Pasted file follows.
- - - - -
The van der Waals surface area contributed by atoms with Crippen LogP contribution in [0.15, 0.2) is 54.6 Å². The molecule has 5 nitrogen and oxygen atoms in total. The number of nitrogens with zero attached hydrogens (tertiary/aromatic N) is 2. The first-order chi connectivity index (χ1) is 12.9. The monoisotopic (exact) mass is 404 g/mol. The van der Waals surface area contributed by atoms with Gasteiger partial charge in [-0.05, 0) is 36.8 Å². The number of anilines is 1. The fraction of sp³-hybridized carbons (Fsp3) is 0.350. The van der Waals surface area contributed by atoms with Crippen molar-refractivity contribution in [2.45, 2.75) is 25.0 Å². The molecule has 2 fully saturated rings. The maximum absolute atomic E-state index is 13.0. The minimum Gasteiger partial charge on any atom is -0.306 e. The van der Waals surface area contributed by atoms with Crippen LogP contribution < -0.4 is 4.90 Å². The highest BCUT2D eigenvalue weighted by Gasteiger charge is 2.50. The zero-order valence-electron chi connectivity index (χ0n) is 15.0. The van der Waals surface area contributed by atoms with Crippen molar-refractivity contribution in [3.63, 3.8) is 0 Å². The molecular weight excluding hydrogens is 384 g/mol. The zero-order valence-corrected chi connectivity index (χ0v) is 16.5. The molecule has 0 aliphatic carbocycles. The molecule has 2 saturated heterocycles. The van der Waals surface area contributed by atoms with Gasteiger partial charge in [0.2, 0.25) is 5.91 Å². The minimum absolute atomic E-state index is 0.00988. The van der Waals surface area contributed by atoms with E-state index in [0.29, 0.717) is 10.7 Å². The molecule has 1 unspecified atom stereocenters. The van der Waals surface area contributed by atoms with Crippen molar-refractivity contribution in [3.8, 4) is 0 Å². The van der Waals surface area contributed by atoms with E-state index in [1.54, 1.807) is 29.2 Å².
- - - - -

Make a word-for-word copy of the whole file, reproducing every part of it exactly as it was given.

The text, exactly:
The van der Waals surface area contributed by atoms with Crippen LogP contribution in [0.15, 0.2) is 54.6 Å². The molecule has 5 nitrogen and oxygen atoms in total. The number of nitrogens with zero attached hydrogens (tertiary/aromatic N) is 2. The first-order chi connectivity index (χ1) is 12.9. The monoisotopic (exact) mass is 404 g/mol. The van der Waals surface area contributed by atoms with Gasteiger partial charge in [-0.05, 0) is 36.8 Å². The number of anilines is 1. The fraction of sp³-hybridized carbons (Fsp3) is 0.350. The van der Waals surface area contributed by atoms with Crippen molar-refractivity contribution in [2.45, 2.75) is 25.0 Å². The molecule has 2 fully saturated rings. The maximum absolute atomic E-state index is 13.0. The minimum Gasteiger partial charge on any atom is -0.306 e. The van der Waals surface area contributed by atoms with Crippen LogP contribution < -0.4 is 4.90 Å². The highest BCUT2D eigenvalue weighted by Gasteiger charge is 2.50. The zero-order valence-electron chi connectivity index (χ0n) is 15.0. The van der Waals surface area contributed by atoms with Crippen molar-refractivity contribution in [3.63, 3.8) is 0 Å². The molecular weight excluding hydrogens is 384 g/mol. The zero-order valence-corrected chi connectivity index (χ0v) is 16.5. The molecule has 0 aliphatic carbocycles. The molecule has 2 saturated heterocycles. The van der Waals surface area contributed by atoms with Gasteiger partial charge in [0.2, 0.25) is 5.91 Å². The minimum absolute atomic E-state index is 0.00988. The van der Waals surface area contributed by atoms with E-state index in [0.29, 0.717) is 10.7 Å². The molecule has 1 unspecified atom stereocenters. The van der Waals surface area contributed by atoms with Crippen molar-refractivity contribution in [3.8, 4) is 0 Å². The van der Waals surface area contributed by atoms with E-state index in [1.54, 1.807) is 29.2 Å².